Intel - for the support of the i7 4790
Aerocool - the GT-1050SG power supply to make crossfire configurations possible
Samsung - for the support of a 4k monitor to test our graphics cards on higher levels!
SAPPHIRE - For the support of the R9 390(X) which we handle in this review
Noctua - For the CPU cooler
3DMark 2013-2015: FireStrike
"Fire Strike is a showcase DirectX 11 benchmark designed for today's high-performance gaming PCs. It is our most ambitious and technical benchmark ever, featuring real-time graphics rendered with detail and complexity far beyond what is found in other benchmarks and games today."
3DMark is arguably the most popular 3D graphics benchmark available. It measures the gaming performance of your GPU in all ways possible. Currently, there are 3 different levels of the Fire Strike Benchmark. Each with a different resolution. One HD, one QHD and a 4K benchmark for the really powerful rigs around here. First up is the 1080p test the raw combined gaming power of our rig with different GPU setups.
Performing slightly better than the R9 270 as well as the older GTX660, we expect the RX460 to be in between the GTX950 and GTX950 in terms of performance. What we see here, is quite a miracle, the cards it's competing with are cards who went on sale for 200 euro each in their days, while having much higher specs and power usage than the RX460 does. In the newer Time Spy bench, we weren't able to include as many cards...
Performing roughly half as good as the RX470, we can say that the Time Spy benchmark actually went pretty fluent. However, we don't have enough results to conclude anything as yet. Continuing with performance on 1080p.
1080P Graphics Performance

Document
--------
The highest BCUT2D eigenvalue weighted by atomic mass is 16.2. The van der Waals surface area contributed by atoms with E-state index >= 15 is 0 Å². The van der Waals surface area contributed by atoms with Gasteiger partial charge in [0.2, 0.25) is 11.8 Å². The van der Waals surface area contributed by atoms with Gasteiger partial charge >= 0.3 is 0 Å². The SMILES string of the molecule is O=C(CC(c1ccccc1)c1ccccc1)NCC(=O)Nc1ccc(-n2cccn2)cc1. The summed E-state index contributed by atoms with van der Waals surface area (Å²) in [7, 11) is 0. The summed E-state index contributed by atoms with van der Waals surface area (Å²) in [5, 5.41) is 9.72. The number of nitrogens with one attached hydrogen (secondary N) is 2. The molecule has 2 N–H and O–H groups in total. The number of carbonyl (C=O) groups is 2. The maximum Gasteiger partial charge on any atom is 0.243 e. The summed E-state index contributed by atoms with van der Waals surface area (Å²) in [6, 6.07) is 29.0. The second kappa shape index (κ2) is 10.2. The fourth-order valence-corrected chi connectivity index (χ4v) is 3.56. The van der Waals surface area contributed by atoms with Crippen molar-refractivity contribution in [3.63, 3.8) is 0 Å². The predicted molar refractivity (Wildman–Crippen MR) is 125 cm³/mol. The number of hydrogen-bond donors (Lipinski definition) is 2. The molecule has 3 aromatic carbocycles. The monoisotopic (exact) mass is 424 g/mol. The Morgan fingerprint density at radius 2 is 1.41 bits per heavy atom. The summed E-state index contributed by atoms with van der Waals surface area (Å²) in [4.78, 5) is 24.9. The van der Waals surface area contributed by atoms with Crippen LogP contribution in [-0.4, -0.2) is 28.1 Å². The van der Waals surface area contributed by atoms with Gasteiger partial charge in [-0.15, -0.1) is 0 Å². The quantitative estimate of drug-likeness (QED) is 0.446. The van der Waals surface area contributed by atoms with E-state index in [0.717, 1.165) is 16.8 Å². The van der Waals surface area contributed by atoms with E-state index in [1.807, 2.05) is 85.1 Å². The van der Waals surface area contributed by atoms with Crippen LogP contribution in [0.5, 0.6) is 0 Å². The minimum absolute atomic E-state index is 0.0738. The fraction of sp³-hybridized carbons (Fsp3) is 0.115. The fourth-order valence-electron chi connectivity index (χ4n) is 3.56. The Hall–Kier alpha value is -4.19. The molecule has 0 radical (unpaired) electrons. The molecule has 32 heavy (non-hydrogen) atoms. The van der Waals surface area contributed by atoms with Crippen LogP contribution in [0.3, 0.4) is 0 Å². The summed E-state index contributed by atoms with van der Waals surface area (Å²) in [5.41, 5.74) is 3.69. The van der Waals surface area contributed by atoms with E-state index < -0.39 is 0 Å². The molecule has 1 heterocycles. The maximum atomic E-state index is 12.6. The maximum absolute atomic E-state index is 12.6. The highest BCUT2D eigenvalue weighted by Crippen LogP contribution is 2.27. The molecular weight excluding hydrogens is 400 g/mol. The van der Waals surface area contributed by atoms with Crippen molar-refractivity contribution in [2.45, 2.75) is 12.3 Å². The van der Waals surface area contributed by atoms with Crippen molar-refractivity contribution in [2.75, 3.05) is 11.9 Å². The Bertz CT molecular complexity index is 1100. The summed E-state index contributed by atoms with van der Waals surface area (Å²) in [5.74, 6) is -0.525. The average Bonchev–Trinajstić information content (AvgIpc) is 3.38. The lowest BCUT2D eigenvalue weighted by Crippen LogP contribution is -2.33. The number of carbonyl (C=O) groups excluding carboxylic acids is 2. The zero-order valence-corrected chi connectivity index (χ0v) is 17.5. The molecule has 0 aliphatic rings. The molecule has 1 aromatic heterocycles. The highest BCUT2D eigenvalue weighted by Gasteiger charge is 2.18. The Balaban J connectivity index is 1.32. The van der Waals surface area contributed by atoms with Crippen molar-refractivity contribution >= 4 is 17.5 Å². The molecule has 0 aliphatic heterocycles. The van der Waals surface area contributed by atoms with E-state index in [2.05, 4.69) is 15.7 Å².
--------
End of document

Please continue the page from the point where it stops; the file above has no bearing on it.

As the RX460 is mainly meant for entry-level gamers, we're conducting no other resolutions than standard HD. We'll comment on the benchmarks at the end of the page.
DX12 and OpenGL 4.5 (Comment on Vulkan below)
While playin the game on the most demanding settings, the RX460 is able to pull of some amazing for its price and especially playable framerates on these games supporting newer APIs. Doom does offer support for Vulkan and we've seen an increas of almost 25% in performance using Vulkan over OpenGL 4.5. We didn't include exact test results as our testing software doesn't yet support the API.
This game is quite stressful for the GPU, and it can be used to test the max load temperature of your card.
Saints Row IV
This game is well optimized for a little older generation GPUs throughout the mid-high price ranges, but is still reliable as benchmark for lower-end games.
Black Ops II
The Call of Duty series is again, like Saints Row, quite well built for those that don't live on the bleeding edge of technology.
It's a pity that we didn't have any lower end cards to put on our bench. However, comparing the R9 270 to the card gave us an idea of how much this kind of tech has been evolving. While we already expected to see similar results guided by AMD's claims, we can see that the RX460 is only slightly lower than the significantly higher specced predecessor. Especially in games using newer APIs, the RX460 makes no compromises. Some higher-end games might run a little chunky with all settings like MLAA, ... enabled, but lowering this a little will provide very playable frame-rates in almost every game out there. People on a budget can seriously consider this card as an option.
However, we do suspect, that going higher in resolution might not be possible with this card, its limit is and will probably stay 1080p.
We used a UMP meter to accurately measure and monitor the total power consumption of our test system. The average power consumption from each test is displayed in the chart. The PSU used is the Aerocool GT-1050SG which did its job well.